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Cusco and Sacred Valley musings

Cusco and Sacred Valley musings

Old Jul 5, 13, 8:45 pm
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Cusco and Sacred Valley musings

Cusco & Sacred Valley musings
Travelling around Peru right now and just about to leave the Cusco/Sacred Valley area. Lots have been shared here with regards the various points of interest in the area so I’ll skip those and try to add some new or current information.

Perurail : Poroy to Ollanta rail status, Vistadome service
As of July 5, 2013, the section of rail from Poroy to Ollanta station is still out of commission. Landslides from the past rainy season washed out some parts. There are expectations that it will reopen “in a month or 2”. For now, train ticket holders will be put on a bus bridge between the 2 stations. There is also an abundance of taxi drivers that now hang out at the Ollanta station in the late afternoons and evenings offering cab rides back to Cusco. I did not use the taxis but they offered a ride for s80 without any bargaining.

There are new Vistadome trains being introduced into service. They are REALLY nice compared to the older ones. Seems to be a mix of new and old in use and the schedule does not distinguish them. The new trains have nice wood panel tables, LED lighting, carpet floors and really comfortable seats (all compared to the older ones which are more Spartan.)

Cusco Airport : A place to grab a bite
Cusco Airport has a pretty decent collection of shops and eating places/snack bars within the airport. Landside, there is a good group of them just up the escalator, before the security for gates 1-5. After security, there is only a tiny snack bar and a bunch of higher end boutiques like H.Stern.

But you want to know where some of the staff and crew who work at the airport eat? Right across the parking lot of the airport, there is a line of about 10-12 little stalls. It is still within the airport perimeter. You cannot miss it, it will be facing you as you exit the glass doors of the airport lobby. Of these stalls, about half of them sell local handicrafts for some last minute shopping but the other half are like standing snack bars where you will find tamales (s1), steam corn with a slab of local cheese – chocla con queso (s3), bread, empanadas and other treats. You can even get one last dose of Guinea Pig by getting a roasted whole Cuy to go. Don’t be surprised to find a collection of ground crew, LAN cabin crew, taxi drivers and airport security staff just standing around having their meal.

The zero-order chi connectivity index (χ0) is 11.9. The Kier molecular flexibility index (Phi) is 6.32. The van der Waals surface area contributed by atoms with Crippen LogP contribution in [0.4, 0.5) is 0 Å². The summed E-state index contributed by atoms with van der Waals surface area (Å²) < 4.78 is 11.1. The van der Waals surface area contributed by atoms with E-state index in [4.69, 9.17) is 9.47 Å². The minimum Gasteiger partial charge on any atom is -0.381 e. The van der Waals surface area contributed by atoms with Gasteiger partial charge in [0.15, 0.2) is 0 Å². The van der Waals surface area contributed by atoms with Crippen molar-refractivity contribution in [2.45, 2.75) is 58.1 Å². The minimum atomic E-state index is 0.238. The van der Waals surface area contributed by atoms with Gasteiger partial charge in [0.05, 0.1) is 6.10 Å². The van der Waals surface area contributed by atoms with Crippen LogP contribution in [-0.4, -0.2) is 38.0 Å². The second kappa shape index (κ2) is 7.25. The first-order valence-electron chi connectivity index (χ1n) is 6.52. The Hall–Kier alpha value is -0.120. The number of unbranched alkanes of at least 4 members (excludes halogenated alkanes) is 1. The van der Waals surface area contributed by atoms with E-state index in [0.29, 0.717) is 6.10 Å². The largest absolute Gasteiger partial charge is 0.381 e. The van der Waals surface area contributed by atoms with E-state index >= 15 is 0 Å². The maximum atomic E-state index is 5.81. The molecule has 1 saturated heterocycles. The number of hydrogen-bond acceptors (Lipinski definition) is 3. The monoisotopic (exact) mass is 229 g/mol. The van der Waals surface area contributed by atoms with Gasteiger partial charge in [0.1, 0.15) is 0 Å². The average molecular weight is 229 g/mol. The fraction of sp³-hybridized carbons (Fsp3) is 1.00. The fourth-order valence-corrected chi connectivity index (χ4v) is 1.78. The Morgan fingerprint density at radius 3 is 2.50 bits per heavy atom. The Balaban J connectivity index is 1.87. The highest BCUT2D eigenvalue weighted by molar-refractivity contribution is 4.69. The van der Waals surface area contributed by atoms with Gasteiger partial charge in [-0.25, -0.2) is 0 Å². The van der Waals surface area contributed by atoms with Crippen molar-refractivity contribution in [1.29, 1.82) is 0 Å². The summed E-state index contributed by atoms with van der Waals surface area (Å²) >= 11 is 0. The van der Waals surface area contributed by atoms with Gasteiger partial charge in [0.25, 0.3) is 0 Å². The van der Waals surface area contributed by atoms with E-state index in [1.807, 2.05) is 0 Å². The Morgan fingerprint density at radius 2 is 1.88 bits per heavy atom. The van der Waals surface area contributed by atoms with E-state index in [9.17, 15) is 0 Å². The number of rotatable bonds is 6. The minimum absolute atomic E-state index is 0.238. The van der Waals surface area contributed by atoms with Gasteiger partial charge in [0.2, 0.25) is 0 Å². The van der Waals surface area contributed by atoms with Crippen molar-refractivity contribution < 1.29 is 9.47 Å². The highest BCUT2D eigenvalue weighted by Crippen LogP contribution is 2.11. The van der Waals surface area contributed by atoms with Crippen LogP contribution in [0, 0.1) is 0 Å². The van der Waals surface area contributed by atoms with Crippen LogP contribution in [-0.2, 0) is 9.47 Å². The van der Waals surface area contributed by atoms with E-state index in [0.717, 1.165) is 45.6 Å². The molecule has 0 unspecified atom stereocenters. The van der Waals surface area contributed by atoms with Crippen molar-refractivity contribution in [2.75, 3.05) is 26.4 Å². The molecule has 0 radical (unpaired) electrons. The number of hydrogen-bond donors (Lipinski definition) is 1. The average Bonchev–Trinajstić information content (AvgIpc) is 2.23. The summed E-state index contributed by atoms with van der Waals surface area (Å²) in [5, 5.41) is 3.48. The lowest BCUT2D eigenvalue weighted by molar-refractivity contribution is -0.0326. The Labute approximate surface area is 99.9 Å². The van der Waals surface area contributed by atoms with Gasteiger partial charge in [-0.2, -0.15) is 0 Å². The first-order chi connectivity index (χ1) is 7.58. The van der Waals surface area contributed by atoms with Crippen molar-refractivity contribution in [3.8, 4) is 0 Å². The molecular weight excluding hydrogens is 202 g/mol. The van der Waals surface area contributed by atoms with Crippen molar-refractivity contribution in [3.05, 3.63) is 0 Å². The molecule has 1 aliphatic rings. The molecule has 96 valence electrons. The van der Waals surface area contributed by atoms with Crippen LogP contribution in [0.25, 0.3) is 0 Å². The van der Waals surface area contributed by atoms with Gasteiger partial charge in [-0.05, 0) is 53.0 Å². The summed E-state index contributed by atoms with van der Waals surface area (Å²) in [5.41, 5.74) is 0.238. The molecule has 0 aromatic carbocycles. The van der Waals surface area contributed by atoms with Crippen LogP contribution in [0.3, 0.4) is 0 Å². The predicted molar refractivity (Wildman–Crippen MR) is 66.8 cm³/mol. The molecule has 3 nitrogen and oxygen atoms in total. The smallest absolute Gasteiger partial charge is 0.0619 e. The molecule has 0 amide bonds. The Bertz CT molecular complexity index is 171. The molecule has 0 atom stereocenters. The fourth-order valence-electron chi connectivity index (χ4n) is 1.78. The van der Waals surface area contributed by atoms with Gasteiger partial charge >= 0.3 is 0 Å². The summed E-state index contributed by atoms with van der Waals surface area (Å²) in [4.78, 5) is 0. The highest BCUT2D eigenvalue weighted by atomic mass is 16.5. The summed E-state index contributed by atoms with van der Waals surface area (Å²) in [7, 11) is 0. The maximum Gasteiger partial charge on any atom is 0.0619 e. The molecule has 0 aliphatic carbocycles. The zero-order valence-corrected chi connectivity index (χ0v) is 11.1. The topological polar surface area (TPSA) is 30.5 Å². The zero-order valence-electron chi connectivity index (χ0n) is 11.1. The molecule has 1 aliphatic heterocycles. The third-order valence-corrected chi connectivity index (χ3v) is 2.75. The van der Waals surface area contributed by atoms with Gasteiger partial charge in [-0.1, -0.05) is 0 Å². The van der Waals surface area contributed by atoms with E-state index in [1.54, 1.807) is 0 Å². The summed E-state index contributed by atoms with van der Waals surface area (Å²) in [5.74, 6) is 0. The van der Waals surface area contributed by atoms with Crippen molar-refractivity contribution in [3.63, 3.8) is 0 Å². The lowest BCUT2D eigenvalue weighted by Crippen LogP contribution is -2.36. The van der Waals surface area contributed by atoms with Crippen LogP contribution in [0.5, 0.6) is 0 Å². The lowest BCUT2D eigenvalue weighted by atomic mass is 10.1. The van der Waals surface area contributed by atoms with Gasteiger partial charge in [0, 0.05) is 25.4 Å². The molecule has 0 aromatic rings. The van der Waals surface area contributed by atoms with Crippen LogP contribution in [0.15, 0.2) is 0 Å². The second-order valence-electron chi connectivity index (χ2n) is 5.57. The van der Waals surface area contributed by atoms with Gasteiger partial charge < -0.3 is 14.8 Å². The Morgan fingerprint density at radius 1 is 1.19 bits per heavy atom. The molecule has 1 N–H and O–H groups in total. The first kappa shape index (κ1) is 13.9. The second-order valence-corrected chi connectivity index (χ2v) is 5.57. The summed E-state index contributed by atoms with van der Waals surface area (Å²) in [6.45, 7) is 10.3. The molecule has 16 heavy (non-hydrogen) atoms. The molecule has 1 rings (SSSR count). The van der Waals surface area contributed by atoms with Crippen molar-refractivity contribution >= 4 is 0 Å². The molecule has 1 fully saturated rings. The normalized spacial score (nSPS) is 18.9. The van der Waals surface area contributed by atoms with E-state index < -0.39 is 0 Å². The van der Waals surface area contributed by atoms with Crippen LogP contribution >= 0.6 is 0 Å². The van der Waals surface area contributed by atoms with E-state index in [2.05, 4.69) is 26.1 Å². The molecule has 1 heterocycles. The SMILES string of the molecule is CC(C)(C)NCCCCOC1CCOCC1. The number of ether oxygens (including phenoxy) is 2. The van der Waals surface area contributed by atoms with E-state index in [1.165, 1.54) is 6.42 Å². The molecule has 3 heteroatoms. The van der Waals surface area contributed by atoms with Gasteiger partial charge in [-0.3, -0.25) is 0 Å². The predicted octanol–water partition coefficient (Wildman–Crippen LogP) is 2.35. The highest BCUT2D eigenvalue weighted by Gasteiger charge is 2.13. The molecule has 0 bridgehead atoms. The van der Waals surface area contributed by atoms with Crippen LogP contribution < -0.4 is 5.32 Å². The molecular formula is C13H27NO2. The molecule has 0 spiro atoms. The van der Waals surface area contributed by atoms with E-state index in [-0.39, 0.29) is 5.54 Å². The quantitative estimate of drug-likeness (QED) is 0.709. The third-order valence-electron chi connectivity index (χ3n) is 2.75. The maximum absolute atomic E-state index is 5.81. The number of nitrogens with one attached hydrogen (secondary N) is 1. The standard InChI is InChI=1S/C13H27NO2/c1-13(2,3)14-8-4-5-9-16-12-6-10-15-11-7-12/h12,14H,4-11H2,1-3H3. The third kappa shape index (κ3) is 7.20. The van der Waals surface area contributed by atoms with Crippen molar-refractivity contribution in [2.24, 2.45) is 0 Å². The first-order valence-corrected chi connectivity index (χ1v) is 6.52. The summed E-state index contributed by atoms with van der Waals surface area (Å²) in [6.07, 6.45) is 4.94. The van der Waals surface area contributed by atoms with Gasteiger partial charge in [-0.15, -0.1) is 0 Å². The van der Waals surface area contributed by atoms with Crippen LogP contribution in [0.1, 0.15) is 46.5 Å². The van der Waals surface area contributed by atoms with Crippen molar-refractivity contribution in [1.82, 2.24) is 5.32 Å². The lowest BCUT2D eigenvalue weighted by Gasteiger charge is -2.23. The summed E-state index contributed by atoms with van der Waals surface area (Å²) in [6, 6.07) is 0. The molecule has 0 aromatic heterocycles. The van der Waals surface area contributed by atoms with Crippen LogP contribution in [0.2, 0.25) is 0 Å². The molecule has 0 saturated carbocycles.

Other airport observations. There are priority check-in lines for premier travellers. These can significantly reduce the wait time as the lines can be pretty long. I also heard that there are plans to build a brand new international airport near Chinchero. This all-weather facility will have the ability to accept international long haul jets and the ultimate goal is to enable direct inbound connections to the area without a transit in Lima.

Interesting food and other detours
Cusco – Sacred Valley : Along the drive from Cusco to the Sacred Valley (via Chinchero), you will have to pass by the town of Poroy. There is a strip right along the road that is famous for Chicharrones (not fried pork skin but rather slow roasted or fried pork). It is a popular destination for locals, especially on the weekends. There are also stands by the side of the road you can grab a bag of food “to go”.

Urubamba – Pisac : Want to try some Cuy? Wonder where the locals from Cusco go when they want to have a family Cuy picnic? About mid-way on the road between Urubamba and Pisac, on the drive right along the river, there is the town of “Llamai” (I did not catch the actual spelling but that’s how it is pronounced). You’ll find a collection of 10-15 little open stands, each with an open stone pit oven and a collection of picnic tables and chairs. Roasted Cuy, fresh and piping hot out of the oven. It is a weekend destination and all the stalls tend to be open then. On a weekday, a smaller portion will be open. Looks like a daytime affair only as I did not see much lighting.

Pisac – Cusco : Along the road from Pisac to Cusco (not via Chinchero), about 10-20 mins after you start climbing out of the valley, there is a cooperative that has set up a small visitor station (Awana Kancha) where you can see examples of local weaving and handicrafts. You would probably have already seen this someplace else. However, they also have a collection of llamas, alpacas and the elusive vicuna. All of these tend not to be common in the sacred valley area as they live at higher altitudes. If you have not had the chance to see them, it is worth a stop. For a small donation, you can get up close and personal to feed them in their enclosures.

Going to add posts as I travel. Either in this Peru country section or within the specific hotels.

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